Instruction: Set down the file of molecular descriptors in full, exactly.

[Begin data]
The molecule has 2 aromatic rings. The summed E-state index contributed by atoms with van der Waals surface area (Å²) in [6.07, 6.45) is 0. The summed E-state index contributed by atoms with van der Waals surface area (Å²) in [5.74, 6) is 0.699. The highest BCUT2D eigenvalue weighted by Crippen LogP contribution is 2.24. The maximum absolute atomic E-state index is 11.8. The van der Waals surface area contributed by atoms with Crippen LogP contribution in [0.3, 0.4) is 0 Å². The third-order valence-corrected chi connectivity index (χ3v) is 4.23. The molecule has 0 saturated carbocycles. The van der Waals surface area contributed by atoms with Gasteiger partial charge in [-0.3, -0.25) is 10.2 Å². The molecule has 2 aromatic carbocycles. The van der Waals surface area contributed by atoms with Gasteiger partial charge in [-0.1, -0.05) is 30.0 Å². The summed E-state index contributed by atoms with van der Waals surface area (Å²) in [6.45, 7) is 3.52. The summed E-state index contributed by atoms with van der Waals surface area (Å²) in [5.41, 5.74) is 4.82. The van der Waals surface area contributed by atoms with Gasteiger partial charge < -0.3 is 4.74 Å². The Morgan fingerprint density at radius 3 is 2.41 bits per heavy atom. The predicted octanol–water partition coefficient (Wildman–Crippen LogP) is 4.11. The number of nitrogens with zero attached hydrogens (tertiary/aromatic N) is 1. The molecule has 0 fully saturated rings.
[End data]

The molecule has 2 aromatic rings. The summed E-state index contributed by atoms with van der Waals surface area (Å²) in [6.07, 6.45) is 0. The summed E-state index contributed by atoms with van der Waals surface area (Å²) in [5.74, 6) is 0.699. The highest BCUT2D eigenvalue weighted by Crippen LogP contribution is 2.24. The maximum absolute atomic E-state index is 11.8. The van der Waals surface area contributed by atoms with Crippen LogP contribution in [0.3, 0.4) is 0 Å². The third-order valence-corrected chi connectivity index (χ3v) is 4.23. The molecule has 0 saturated carbocycles. The van der Waals surface area contributed by atoms with Gasteiger partial charge in [-0.3, -0.25) is 10.2 Å². The molecule has 2 aromatic carbocycles. The van der Waals surface area contributed by atoms with Gasteiger partial charge in [-0.1, -0.05) is 30.0 Å². The summed E-state index contributed by atoms with van der Waals surface area (Å²) in [6.45, 7) is 3.52. The summed E-state index contributed by atoms with van der Waals surface area (Å²) in [5.41, 5.74) is 4.82. The van der Waals surface area contributed by atoms with Gasteiger partial charge < -0.3 is 4.74 Å². The Morgan fingerprint density at radius 3 is 2.41 bits per heavy atom. The predicted octanol–water partition coefficient (Wildman–Crippen LogP) is 4.11. The number of nitrogens with zero attached hydrogens (tertiary/aromatic N) is 1. The molecule has 0 fully saturated rings.